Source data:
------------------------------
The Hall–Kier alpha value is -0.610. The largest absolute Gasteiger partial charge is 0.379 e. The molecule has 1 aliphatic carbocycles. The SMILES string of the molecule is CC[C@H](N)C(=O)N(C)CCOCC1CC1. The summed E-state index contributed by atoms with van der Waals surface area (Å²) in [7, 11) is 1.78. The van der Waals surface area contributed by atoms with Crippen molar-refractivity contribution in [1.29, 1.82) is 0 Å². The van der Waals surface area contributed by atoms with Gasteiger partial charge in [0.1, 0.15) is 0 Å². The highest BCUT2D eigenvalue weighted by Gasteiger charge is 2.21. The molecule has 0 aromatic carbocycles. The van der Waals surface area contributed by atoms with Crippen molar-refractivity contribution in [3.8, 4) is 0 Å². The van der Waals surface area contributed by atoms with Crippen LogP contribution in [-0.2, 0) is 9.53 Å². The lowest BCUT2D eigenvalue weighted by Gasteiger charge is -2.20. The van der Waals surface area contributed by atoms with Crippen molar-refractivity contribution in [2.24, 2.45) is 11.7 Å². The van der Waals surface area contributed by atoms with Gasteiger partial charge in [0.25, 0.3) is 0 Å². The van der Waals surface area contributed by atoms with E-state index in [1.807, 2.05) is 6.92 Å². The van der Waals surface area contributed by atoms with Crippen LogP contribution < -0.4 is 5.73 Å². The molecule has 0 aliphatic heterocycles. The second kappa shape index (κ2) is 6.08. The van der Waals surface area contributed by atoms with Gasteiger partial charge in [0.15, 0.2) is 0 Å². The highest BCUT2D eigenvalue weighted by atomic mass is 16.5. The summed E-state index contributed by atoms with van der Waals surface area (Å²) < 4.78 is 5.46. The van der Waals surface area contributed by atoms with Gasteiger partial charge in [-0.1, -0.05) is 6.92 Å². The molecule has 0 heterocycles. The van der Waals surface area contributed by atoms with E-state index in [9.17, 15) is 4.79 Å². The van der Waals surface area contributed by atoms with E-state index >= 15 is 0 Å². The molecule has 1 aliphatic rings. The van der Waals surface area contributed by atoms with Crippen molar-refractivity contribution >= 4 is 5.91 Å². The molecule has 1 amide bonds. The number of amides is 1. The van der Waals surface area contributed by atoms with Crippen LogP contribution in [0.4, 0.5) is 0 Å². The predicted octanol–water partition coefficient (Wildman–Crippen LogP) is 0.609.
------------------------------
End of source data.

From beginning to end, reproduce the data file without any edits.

The Hall–Kier alpha value is -0.610. The largest absolute Gasteiger partial charge is 0.379 e. The molecule has 1 aliphatic carbocycles. The SMILES string of the molecule is CC[C@H](N)C(=O)N(C)CCOCC1CC1. The summed E-state index contributed by atoms with van der Waals surface area (Å²) in [7, 11) is 1.78. The van der Waals surface area contributed by atoms with Crippen molar-refractivity contribution in [1.29, 1.82) is 0 Å². The van der Waals surface area contributed by atoms with Gasteiger partial charge in [0.1, 0.15) is 0 Å². The highest BCUT2D eigenvalue weighted by Gasteiger charge is 2.21. The molecule has 0 aromatic carbocycles. The van der Waals surface area contributed by atoms with Crippen molar-refractivity contribution in [3.8, 4) is 0 Å². The van der Waals surface area contributed by atoms with Crippen LogP contribution in [-0.2, 0) is 9.53 Å². The lowest BCUT2D eigenvalue weighted by Gasteiger charge is -2.20. The van der Waals surface area contributed by atoms with Crippen molar-refractivity contribution in [2.24, 2.45) is 11.7 Å². The van der Waals surface area contributed by atoms with Gasteiger partial charge in [0.25, 0.3) is 0 Å². The van der Waals surface area contributed by atoms with E-state index in [1.807, 2.05) is 6.92 Å². The van der Waals surface area contributed by atoms with Crippen LogP contribution < -0.4 is 5.73 Å². The molecule has 0 aliphatic heterocycles. The second kappa shape index (κ2) is 6.08. The van der Waals surface area contributed by atoms with Gasteiger partial charge in [0.15, 0.2) is 0 Å². The highest BCUT2D eigenvalue weighted by atomic mass is 16.5. The summed E-state index contributed by atoms with van der Waals surface area (Å²) < 4.78 is 5.46. The van der Waals surface area contributed by atoms with Gasteiger partial charge in [-0.1, -0.05) is 6.92 Å². The molecule has 0 heterocycles. The van der Waals surface area contributed by atoms with E-state index in [9.17, 15) is 4.79 Å². The van der Waals surface area contributed by atoms with E-state index >= 15 is 0 Å². The molecule has 1 aliphatic rings. The van der Waals surface area contributed by atoms with Crippen molar-refractivity contribution >= 4 is 5.91 Å². The molecule has 1 amide bonds. The number of amides is 1. The van der Waals surface area contributed by atoms with Crippen LogP contribution in [0.4, 0.5) is 0 Å². The predicted octanol–water partition coefficient (Wildman–Crippen LogP) is 0.609.